Governments Begin Considering New Ocean Conservation Milestone

Convention on Biological Diversity members will meet to advance new targets for protecting marine habitat

Governments Begin Considering New Ocean Conservation Milestone
Orca whales
Orca whales are found around the world and migrate thousands of miles for feeding and breeding. Increased ocean protections could make their journeys safer.
Jero Prieto/Pelagic Life

Nearly a decade ago, the parties to the Convention on Biological Diversity (CBD) adopted a strategic plan that included a goal to protect at least 10 percent of coastal and marine areas by 2020—the first global target set for marine protections. The CBD plan, collectively called the Aichi Biodiversity Targets, included other elements to reduce species loss and help ensure resilient ecosystems.

Now, just two years from the Aichi Targets deadline, how is the world doing, and what comes next?

Progress toward 10 percent

Significant progress has been made toward ocean protection in the past decade. According to the World Database on Protected Areas, about 7.4 percent of the ocean is protected, although some of those areas are not managed effectively or do not follow global standards.

World of Rays
Highly migratory species such as these mobula rays would benefit from an increase in marine protected areas and greater connectivity between them.
Pelagic Life

The path forward

Science has shown that current commitments are not enough. At the 2016 World Conservation Congress, members of the International Union for Conservation of Nature, which consists of governments and nongovernmental organizations, joined scientists in issuing a call to protect at least 30 percent of the ocean to ensure resilience to climate change, avoid the collapse of fisheries, and sustain long-term ocean health.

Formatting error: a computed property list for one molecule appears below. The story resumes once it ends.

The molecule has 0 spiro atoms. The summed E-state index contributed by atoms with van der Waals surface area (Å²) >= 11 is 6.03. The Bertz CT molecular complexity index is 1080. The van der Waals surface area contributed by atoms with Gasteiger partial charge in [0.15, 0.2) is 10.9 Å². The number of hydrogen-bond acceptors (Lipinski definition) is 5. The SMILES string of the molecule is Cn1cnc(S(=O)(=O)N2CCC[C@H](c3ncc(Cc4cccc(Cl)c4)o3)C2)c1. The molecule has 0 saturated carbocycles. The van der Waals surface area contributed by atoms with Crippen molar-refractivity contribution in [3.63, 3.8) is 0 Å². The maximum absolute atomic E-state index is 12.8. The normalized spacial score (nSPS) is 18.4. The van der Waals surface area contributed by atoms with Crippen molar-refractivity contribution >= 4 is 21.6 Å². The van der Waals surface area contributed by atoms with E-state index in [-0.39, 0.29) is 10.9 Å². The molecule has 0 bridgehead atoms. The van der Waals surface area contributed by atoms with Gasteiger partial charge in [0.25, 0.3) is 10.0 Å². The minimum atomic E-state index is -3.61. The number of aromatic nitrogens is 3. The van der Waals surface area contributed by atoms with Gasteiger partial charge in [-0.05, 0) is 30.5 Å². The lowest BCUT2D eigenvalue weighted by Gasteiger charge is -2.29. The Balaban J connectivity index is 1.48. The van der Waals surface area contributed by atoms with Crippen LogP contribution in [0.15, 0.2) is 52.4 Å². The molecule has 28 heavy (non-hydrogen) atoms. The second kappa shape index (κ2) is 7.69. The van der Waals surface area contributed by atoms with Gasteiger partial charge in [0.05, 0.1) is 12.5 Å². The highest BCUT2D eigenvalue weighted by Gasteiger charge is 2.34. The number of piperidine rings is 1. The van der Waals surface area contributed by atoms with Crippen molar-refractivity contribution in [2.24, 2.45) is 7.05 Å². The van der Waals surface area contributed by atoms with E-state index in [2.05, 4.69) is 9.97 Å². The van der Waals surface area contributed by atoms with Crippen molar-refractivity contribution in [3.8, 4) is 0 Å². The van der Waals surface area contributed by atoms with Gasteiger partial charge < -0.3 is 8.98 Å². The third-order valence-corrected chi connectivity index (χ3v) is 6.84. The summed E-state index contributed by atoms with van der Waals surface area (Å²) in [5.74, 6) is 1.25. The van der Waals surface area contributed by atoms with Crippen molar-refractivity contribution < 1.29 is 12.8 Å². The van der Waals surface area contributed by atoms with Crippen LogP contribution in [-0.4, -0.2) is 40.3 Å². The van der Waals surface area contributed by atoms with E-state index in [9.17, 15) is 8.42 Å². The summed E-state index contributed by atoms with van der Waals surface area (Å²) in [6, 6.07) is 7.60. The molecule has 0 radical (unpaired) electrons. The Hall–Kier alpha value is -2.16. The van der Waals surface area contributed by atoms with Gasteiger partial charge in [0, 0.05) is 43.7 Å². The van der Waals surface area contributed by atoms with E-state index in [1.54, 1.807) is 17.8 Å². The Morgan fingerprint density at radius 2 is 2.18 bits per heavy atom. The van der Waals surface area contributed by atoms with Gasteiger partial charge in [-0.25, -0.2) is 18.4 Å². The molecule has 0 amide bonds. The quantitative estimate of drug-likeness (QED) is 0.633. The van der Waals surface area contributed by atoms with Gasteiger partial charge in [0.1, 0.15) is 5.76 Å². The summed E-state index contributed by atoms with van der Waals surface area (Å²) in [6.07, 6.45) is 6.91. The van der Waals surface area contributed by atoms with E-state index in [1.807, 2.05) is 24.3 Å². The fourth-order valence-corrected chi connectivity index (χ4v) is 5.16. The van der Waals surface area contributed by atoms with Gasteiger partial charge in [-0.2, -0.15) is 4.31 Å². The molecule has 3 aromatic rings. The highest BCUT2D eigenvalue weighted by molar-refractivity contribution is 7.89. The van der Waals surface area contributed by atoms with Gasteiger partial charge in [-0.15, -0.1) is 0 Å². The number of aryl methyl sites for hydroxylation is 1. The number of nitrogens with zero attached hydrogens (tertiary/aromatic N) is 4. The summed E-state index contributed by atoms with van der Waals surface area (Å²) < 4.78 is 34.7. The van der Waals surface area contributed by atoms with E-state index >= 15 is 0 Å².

In addition, individual governments are beginning to call for wider protections. For example, in September during the United Nations General Assembly session, the United Kingdom government called for designation of marine protected areas in 30 percent of the ocean.

With the original Aichi Targets set to expire in 2020, governments need to take action at the next CBD conference of the parties and develop a roadmap toward further measurable progress to prevent biodiversity loss and sustain ecosystem benefits in the next decade.  The Pew Charitable Trusts will be at the meeting—which will take place Nov. 17-29 in Sharm El Sheikh, Egypt—to help ensure that the new targets are ambitious and include measures to hold governments accountable.

As world leaders focus on meeting the 10 percent goal for coastal and marine area protections over the next two years, they should also consider what they can do during the next decade to protect biodiversity and meet a new goal:  protecting 30 percent of the planet’s coastal and marine areas by 2030, the level that scientists say is needed if we have any hope of leaving future generations a healthy and sustainable ocean.

Liz Karan directs Pew’s work to protect ocean life on the high seas.

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In 1993, the United Nations Convention on Biological Diversity (CBD) entered into force, ushering in a new era of global conservation. Recognizing the critical links between natural resources and countries’ development, the agreement aims to maintain the diversity of the world’s species and ecosystems and ensure that commercial and other use of genetic resources is fair, equitable, and sustainable.

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